Upper Republican ceramic vessels are typically bulbous and conical-shaped with a cord-roughened exterior and flared rims. Often these rims are decorated with a variety of incised designs, including a preference toward incised parallel horizontal lines. Projectile points tend to be side-notched. Niobrara Jasper (also known as Smoky Hill Jasper) and other flint-like rocks called cherts tend to be the main stone materials used in Upper Republican tool kits. However, there is evidence of extralocal stone materials—including Flattop Chert from Logan County, Colorado—in many Upper Republican sites.
Albeit from a small sample size, it appears that Upper Republican burials consisted of secondary internments of disarticulated remains in large circular pits, often with grave goods. There is evidence that some burials were less ornate, however, where primary individual burials had few grave goods.
Originally identified from the Sweetwater site of central Nebraska, Itskari was first classified by Richard Krause as the Loup River phase and only later renamed by John Ludwickson. It is argued that the Itskari culture is a distinct prehistoric group that developed separately, from AD 1000 to 1400, from the Upper Republican complex. The center of Itskari territory is within the lower Loup River basin of central Nebraska, with evidence of their presence expanding into the river valleys of northeastern Colorado and southeastern Wyoming. Three variants of Itskari archaeology have been identified, including Itskari A, B, and C. These three Itskari forms likely represent contemporaneous regional variations over a period of 400 years, rather than sequential phases.
The Itskari practiced a diverse subsistence strategy, including hunting and gathering, fishing, and the use of horticulture. Following a similar social structure, the Itskari likely lived within small communities of single-unit houses. Itskari housing structures tended to be square to oval and constructed around a central basin-shaped fireplace typically made of wattle and daub with built-in storage pits. These structures tended to be smaller than those of Upper Republican populations.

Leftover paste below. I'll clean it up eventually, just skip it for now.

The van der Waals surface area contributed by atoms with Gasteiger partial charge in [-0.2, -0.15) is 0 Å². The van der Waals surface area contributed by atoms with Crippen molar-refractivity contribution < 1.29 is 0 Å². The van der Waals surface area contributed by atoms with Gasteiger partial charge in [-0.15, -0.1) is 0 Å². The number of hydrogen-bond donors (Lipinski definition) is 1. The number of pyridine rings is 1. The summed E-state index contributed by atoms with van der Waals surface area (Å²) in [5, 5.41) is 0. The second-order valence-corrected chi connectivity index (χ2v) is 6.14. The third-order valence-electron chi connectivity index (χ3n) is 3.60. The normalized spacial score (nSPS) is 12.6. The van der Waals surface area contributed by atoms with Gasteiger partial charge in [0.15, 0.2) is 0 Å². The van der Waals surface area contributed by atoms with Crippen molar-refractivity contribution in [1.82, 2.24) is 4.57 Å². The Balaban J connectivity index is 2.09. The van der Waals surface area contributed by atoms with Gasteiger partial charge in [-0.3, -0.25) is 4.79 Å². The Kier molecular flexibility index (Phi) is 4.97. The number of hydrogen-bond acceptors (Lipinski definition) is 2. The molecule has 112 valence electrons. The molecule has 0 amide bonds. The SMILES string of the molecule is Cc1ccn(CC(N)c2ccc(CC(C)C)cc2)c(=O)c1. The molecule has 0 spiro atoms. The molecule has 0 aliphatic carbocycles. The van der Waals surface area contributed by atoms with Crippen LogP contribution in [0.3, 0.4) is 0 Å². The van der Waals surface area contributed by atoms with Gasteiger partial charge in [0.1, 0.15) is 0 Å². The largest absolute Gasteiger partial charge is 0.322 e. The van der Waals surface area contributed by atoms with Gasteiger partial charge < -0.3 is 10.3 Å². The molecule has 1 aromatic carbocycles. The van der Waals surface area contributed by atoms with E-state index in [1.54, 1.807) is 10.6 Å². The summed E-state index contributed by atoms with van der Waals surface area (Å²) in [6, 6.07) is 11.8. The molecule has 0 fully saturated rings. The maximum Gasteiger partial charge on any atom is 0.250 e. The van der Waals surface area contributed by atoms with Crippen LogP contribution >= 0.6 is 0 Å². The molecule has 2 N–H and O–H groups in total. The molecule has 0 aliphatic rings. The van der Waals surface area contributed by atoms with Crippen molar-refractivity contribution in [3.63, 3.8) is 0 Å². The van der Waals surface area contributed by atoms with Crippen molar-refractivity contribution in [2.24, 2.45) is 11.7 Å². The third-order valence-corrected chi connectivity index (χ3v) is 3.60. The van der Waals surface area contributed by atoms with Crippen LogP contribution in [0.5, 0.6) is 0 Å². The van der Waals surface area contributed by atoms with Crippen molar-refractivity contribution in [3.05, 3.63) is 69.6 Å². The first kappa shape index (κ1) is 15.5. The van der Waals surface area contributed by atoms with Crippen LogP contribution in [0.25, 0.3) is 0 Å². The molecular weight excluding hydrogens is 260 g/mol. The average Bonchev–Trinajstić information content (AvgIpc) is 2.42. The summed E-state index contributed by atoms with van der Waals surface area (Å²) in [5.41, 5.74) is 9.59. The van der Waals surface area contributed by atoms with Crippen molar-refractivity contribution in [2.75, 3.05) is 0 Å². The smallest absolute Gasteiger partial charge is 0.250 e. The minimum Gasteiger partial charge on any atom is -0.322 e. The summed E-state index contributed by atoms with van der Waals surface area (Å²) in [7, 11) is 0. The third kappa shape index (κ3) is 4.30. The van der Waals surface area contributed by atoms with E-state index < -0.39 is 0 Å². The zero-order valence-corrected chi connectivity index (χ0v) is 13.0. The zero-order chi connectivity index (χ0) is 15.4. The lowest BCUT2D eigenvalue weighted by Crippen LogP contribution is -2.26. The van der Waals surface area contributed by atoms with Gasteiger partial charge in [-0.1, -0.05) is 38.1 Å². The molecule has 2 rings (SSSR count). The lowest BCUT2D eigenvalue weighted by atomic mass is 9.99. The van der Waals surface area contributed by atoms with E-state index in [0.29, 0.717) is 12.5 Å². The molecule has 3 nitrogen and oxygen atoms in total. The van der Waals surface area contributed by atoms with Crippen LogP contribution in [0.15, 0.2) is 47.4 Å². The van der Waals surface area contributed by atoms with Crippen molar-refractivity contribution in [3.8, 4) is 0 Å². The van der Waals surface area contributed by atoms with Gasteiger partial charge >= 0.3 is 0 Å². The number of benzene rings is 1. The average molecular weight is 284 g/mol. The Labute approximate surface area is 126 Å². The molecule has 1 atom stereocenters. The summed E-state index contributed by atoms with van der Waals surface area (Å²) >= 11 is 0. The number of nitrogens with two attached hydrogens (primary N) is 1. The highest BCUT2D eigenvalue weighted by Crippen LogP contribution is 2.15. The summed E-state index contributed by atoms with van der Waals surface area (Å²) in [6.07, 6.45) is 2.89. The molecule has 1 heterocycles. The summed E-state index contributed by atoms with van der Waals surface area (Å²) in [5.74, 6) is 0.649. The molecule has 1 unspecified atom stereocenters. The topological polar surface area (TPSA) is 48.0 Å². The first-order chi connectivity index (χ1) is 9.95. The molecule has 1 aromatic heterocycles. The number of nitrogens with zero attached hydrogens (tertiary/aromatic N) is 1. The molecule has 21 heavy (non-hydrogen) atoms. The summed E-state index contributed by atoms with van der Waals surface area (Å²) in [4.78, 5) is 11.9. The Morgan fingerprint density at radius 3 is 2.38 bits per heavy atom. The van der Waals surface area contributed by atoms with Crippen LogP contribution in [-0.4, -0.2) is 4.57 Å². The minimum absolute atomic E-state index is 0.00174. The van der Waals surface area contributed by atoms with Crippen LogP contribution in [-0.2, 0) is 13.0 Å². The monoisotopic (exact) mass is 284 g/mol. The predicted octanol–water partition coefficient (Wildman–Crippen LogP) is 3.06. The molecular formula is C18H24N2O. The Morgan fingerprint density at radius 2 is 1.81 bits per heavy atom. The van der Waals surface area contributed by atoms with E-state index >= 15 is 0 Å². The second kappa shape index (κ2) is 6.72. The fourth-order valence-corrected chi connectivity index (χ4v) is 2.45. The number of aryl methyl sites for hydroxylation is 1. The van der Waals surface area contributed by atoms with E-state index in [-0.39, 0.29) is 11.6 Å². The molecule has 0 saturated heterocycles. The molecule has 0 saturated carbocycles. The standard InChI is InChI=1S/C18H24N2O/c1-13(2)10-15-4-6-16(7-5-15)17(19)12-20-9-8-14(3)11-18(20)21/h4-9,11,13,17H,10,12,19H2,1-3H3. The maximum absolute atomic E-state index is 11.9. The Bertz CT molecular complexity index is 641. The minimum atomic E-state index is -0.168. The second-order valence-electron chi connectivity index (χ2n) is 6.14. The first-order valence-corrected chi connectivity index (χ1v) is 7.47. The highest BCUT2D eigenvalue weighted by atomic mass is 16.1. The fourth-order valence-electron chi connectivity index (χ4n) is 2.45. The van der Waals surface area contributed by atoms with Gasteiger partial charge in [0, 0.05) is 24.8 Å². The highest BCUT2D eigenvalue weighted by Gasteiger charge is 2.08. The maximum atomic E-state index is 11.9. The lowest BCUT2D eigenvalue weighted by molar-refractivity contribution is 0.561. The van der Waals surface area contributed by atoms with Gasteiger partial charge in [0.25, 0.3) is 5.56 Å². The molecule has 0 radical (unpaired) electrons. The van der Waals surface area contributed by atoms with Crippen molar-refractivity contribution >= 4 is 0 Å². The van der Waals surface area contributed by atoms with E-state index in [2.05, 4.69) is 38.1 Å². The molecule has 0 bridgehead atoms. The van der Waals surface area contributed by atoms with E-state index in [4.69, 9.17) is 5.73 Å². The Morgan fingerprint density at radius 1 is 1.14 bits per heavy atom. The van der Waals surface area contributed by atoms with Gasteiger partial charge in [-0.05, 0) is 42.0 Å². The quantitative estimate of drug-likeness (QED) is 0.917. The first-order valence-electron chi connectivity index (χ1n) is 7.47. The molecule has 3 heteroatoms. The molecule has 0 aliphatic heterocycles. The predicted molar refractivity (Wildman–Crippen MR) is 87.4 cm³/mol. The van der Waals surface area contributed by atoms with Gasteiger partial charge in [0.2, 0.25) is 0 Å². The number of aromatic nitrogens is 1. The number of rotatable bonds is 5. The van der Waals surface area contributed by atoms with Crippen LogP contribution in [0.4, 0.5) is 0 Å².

Ceramic vessels of the Itskari tended to be bulbous and conical-shaped, often with handles. Typically these pots were sand-tempered with a cord-roughened exterior and unthickened, collared rims. These rim designs varied by region. For example, it appears that Itskari A sites tend to produce rims with incised and/or studded designs, whereas Itskari B and C rims were more diverse, typically incised with opposed parallel-diagonal lines or v-shaped motifs. Other Itskari ceramics include pipes, with human or animal subjects decorated on the bowl ends. Unlike other groups from the CPt, it appears that the stone tool assemblages of Itskari cultures are dominated by non-local materials, especially materials from the High Plains region.
Burial practices of the Itskari included the use of communal ossuaries, or burial containers, with modest grave goods.
High Plains Sites in Colorado
Several sites within northeastern Colorado have been identified as having Upper Republican and/or Itskari occupations. These groups occupied Colorado river valleys during the initial expansion of the CPt, around AD 1100. For example, the Donovan site in Logan County dates to AD 1100–1300 and was extensively occupied by Upper Republican groups who used this site to process game animals, particularly bison. The Battle Canyon site cluster, including Peavy Rock Shelter in Logan County, Split Rock Cave, and McEndaffer Rock Shelter (both in Weld County), hold evidence of Itskari A and likely Upper Republican I occupations.